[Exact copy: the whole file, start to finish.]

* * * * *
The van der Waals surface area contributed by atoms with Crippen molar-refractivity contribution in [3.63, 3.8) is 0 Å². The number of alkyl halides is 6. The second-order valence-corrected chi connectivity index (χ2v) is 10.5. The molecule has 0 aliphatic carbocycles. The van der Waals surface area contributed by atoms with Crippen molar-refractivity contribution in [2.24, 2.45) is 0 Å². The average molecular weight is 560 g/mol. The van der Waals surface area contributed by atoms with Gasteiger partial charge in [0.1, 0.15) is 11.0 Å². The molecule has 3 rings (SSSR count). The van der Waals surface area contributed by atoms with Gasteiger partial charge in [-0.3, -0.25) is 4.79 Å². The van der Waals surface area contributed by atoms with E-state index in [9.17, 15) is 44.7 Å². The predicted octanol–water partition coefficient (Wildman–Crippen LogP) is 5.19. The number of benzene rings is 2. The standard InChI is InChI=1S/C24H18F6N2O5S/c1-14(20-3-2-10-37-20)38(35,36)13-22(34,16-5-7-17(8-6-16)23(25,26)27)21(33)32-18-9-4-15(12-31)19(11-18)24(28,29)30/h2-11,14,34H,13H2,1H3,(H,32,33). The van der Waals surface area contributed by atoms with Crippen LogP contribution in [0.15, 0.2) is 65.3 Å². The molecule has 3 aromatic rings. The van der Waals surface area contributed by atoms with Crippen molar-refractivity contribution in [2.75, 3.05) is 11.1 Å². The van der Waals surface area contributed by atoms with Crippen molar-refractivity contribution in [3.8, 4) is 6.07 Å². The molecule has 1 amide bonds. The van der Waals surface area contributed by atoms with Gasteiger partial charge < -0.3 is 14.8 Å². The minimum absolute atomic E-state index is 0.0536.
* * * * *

The van der Waals surface area contributed by atoms with Crippen molar-refractivity contribution in [3.63, 3.8) is 0 Å². The number of alkyl halides is 6. The second-order valence-corrected chi connectivity index (χ2v) is 10.5. The molecule has 0 aliphatic carbocycles. The van der Waals surface area contributed by atoms with Crippen molar-refractivity contribution in [2.24, 2.45) is 0 Å². The average molecular weight is 560 g/mol. The van der Waals surface area contributed by atoms with Gasteiger partial charge in [0.1, 0.15) is 11.0 Å². The molecule has 3 rings (SSSR count). The van der Waals surface area contributed by atoms with Gasteiger partial charge in [-0.3, -0.25) is 4.79 Å². The van der Waals surface area contributed by atoms with E-state index in [9.17, 15) is 44.7 Å². The predicted octanol–water partition coefficient (Wildman–Crippen LogP) is 5.19. The number of benzene rings is 2. The standard InChI is InChI=1S/C24H18F6N2O5S/c1-14(20-3-2-10-37-20)38(35,36)13-22(34,16-5-7-17(8-6-16)23(25,26)27)21(33)32-18-9-4-15(12-31)19(11-18)24(28,29)30/h2-11,14,34H,13H2,1H3,(H,32,33). The van der Waals surface area contributed by atoms with Crippen LogP contribution in [0.15, 0.2) is 65.3 Å². The molecule has 3 aromatic rings. The van der Waals surface area contributed by atoms with Crippen molar-refractivity contribution in [2.75, 3.05) is 11.1 Å². The van der Waals surface area contributed by atoms with Crippen molar-refractivity contribution in [3.8, 4) is 6.07 Å². The molecule has 1 amide bonds. The van der Waals surface area contributed by atoms with Gasteiger partial charge < -0.3 is 14.8 Å². The minimum absolute atomic E-state index is 0.0536.